Since the invention of the internet, the world has been fundamentally changed in countless ways. Over time, of course, the internet has been developed to be a tool more powerful than we can truly imagine. One of the great strengths of the internet is the ability for ecommerce. For consumers, ecommerce is an appealing alternative to in-person shopping as it is convenient, saves time, and easier to find exactly what it is they are looking for. According to Shopify, the estimated 2020 ecommerce share of total global retail sales is 16.1%, and it is expected to rise to 22% by 2023. Not to mention, the COVID-19 pandemic has increased ecommerce astronomically and will likely have a lasting effect on the industry.
For existing retailers around the world, adapting to an increasingly-online shopping experience has been a difficult transition and still proves to be an ongoing task. Even more difficult, however, is breaking into the already saturated ecommerce industry. While this is a deterrent for many entrepreneurs, it’s important not to get too discouraged. Rather, see the market saturation and expected future growth as a major opportunity. Here are a few tips while you take the time to find and distinguish your competitive advantage.
First off, know what a competitive advantage really is
To be blunt, a company has a competitive advantage when its strategy leads to success (aka better performance than its competitors).
Many strategists have laid out a clear vision for obtaining a true competitive advantage:
Establish your objective
While this may be a clear first step for your company, many firms are objective-less, or just fail to make their objective clear. Having a clear and universal understanding of what your company will strive to achieve is essential. It’s important to note that this is NOT a mission statement. Rather, this is a SMART goal that identifies the tradeoffs of your company strategy and will provide an outline for future decisions. Simply, the objective can be seen as the “why” of your business.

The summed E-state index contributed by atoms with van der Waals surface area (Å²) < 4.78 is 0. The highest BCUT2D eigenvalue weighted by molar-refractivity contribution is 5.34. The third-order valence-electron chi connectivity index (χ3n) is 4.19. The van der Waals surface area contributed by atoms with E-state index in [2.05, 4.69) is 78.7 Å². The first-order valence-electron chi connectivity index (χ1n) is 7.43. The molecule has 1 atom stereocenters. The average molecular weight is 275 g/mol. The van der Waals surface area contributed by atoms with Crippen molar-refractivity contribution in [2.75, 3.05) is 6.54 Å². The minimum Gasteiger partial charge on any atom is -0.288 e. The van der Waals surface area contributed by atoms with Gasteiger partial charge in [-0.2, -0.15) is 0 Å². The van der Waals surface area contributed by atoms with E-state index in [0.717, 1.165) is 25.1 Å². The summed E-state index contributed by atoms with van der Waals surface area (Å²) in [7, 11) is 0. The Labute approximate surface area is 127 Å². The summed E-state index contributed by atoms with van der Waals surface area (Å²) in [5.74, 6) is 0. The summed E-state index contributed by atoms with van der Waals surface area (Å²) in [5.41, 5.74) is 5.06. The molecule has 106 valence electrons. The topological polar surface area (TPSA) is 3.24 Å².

Identify the scope of your strategy
At a glance, the scope includes the who, what, how, and the where of your company’s products.
It’s marketing 101. Identifying the “who”– the target market – takes time but is truly essential. Moreso, truly understanding rather than simply identifying that target market is a key to success. Stepping into the shoes of the buyer to get a more in-depth glance at your clients’ buyer persona will provide major insight in building your strategy and identifying the rest of your business—the what, the how, the where, and more.
The horizontal scope is the more formal term for the “what”, AKA the actual products that your company will be selling. Your product should create value for your consumer in some way—be it through quality, price, or another factor that may be unique to your product.
How & Where
Vertical scope, the “how” of your strategy is an important factor. While the “where” (geographic scope) is clearly online for ecommerce, the how has many options. It’s important to choose the right platform and perfect your digital experience. In fact, we’ve put together a guide for choosing the right platform for your ecommerce business.
Ultimately, these aspects are vital in creating your “strategic statement”—but a good strategic statement will require a bit more thought (and work)
At the end of the day, creating a successful strategy and competitive advantage is much more complex and requires great time and effort. While this is a great place to start, this is in no way an extensive guide. For a last bit of advice, here are a few more things to keep in mind moving forward in building your strategy and competitive advantage:
Strategy is ultimately one of two things: performing different activities or performing similar activities differently.
When we break this down, it’s relatively simple. If you are going to sell different products on your site, that is potentially in and of itself a strategy. Otherwise, if you are going to sell similar products to other companies out there, you have to find a way to do so uniquely. Your strategy should fall into one of these two categories and therefore be sustainable and therefore difficult to replicate.
Your chosen strategy may ultimately have its tradeoffs, and that’s completely acceptable. For example, if you want to position yourself as low-cost, low-price, it may be necessary to sacrifice customization, quality, or other factors. Every strategy and competitive advantage appeals to its own clientele, and that clientele is willing to make sacrifices depending on what they value most when shopping. This is when it is particularly important to have established the who and what of your ecommerce business.
One way to gain an advantage as a new ecommerce business is to have a high-quality website. Here at Americaneagle.com, we have vast experience building successful ecommerce websites. Contact us to learn more.